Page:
We hiked back the same way we came, through the tunnels, but we did see other groups snowshoeing along the outside. I imagine it would depend on snow levels if there is enough room on the outside to do that. Of our group of five, Greyson was the only person who had been to the train tunnels before, and we all had a great time. To be honest, Greyson had suggested doing this snowshoe or hike a couple of times before, but I didn’t really have much interest. In my head, it was just going to be a cold, slippery walk in the dark where I couldn’t see anything. It definitely was not on my Tahoe bucket list. I’m happy to report that I was totally wrong! While not exactly strenuous, action packed or filled with “best of” views, this hike is totally unique and worth doing!
Greyson and I spent Christmas down in Point Reyes with his family. We didn’t have perfect weather, but we were still able to get out and hit most of the highlights.
On Christmas Eve day, we headed to the Point Reyes Lighthouse, hoping to see whales and birds. Thanks to the 50 mile an hour winds, the ocean was too choppy to see any whales.
Apparently the high winds also affected the birds. We saw way more birds hanging out on fence posts and low rocks than we normally do. Greyson let me use his nice camera with the big lens to get these bird photos – definitely not with my iphone!
We also stopped by a completely deserted Drake’s Beach. Well, not completely deserted. There was a bachelor elephant seal.
We didn’t end up doing anything on Christmas, other than jokingly participating in the Christmas Bird Count. I counted six different birds from the comfort of the hot tub!
The day after Christmas was much calmer, so Greyson and I went to McClures Beach to look for whales. I hadn’t been to McClures Beach before, so we spent some time wandering around and looking for tide pools.
There wasn’t anything interesting in the tide pools, so we made our way onto the nearby Tomales Point trail. The trail follows along the top of the bluff and I was able to spot 5 or 6 whales way off in the distance through my binoculars.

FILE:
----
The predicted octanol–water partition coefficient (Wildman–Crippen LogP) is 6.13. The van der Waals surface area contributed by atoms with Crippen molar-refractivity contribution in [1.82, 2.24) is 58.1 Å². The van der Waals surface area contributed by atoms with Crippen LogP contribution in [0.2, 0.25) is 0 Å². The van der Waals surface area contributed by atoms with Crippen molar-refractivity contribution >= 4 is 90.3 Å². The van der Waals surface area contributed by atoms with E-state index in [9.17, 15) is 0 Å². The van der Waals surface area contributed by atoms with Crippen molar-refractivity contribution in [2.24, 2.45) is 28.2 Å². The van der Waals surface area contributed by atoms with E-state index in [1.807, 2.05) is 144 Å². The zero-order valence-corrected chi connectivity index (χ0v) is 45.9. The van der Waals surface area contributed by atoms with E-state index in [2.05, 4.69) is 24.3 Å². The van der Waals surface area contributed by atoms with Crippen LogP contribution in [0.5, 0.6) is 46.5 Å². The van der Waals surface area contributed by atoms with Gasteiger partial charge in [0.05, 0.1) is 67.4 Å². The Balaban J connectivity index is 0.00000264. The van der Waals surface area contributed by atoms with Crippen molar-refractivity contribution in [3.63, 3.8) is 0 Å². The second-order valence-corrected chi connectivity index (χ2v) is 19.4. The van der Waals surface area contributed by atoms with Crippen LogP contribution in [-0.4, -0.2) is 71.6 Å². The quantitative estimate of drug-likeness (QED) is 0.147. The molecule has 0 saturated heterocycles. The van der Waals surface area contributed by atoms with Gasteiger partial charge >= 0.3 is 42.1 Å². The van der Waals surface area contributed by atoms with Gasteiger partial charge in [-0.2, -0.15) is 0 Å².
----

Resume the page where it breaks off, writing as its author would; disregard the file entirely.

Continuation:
We also stopped at the famous Point Reyes Tree Tunnel.
Greyson had heard about a biking museum that had opened up in nearby Fairfax, so we drove down there on Saturday. The Marin Museum of Bicycling and Mountain Bike Hall of Fame is awesome, and Greyson wrote more about it on his blog. You can read more about it here.
Finally, on our way out of town on Monday we stopped by my favorite place in Point Reyes – Heidrun Meadery! We bought a couple of bottles, Alfalfa & Clover Blossom and Macadamia Nut. I also bought some Humboldt Wildflower honey. I wonder what is the predominant “wildflower” in Humboldt County?
Heidrun Meadery had their second batch ever of mead made from honey from their own bees based in Point Reyes. It’s not available in the tasting, you have to buy a separate glass to taste it. We decided to do it, because if you can’t drink a glass of sparkling mead at ten am on a Monday, what fun is vacation? I’m so glad that we did, because it was amazing! I wasn’t a huge fan of their first batch of local honey mead, but this one blew me out of the water. Seriously, if you are in the Bay Area, it’s worth the trip up to Point Reyes just to taste it! Well, and to experience the million other amazing things in Point Reyes!
Like I said before this is my sixth winter in Tahoe, but somehow I’d never been snowshoeing. Since our Sugar Bowl passes are blacked out for the holidays, we couldn’t go snowboarding/skiing at the resort, and we decided to try something different. I decided it was finally time to try snowshoeing.
Greyson got out his backcountry set up and lent me his snowshoes, and we headed to the nearby Cold Stream Canyon. This is a popular area with lots of snowshoers, cross country skiers, sledders, and people accessing backcountry skiing and riding. We were able to park pretty close to the gate and started the walk in.
I was worried that snowshoeing would be pretty miserable, slogging through the snow in an inefficient manner (these pre-conceived notions were the main reason I had never tried it before), but I was surprised by how easy it was. We started off on a very packed down fire road, which made things easier. I had a difficult time adjusting to using the poles – I ended up just carrying the poles on the hard packed sections, and only using them when we got to the untracked sections and steep downhills for balance.
The Cold Stream Canyon trail started with an ~180 foot climb over 0.4 miles, the only significant climb of the whole trail. It wasn’t too hard, but I worked up enough of a sweat to strip to my capilene base layer which was perfect for the rest of the hike.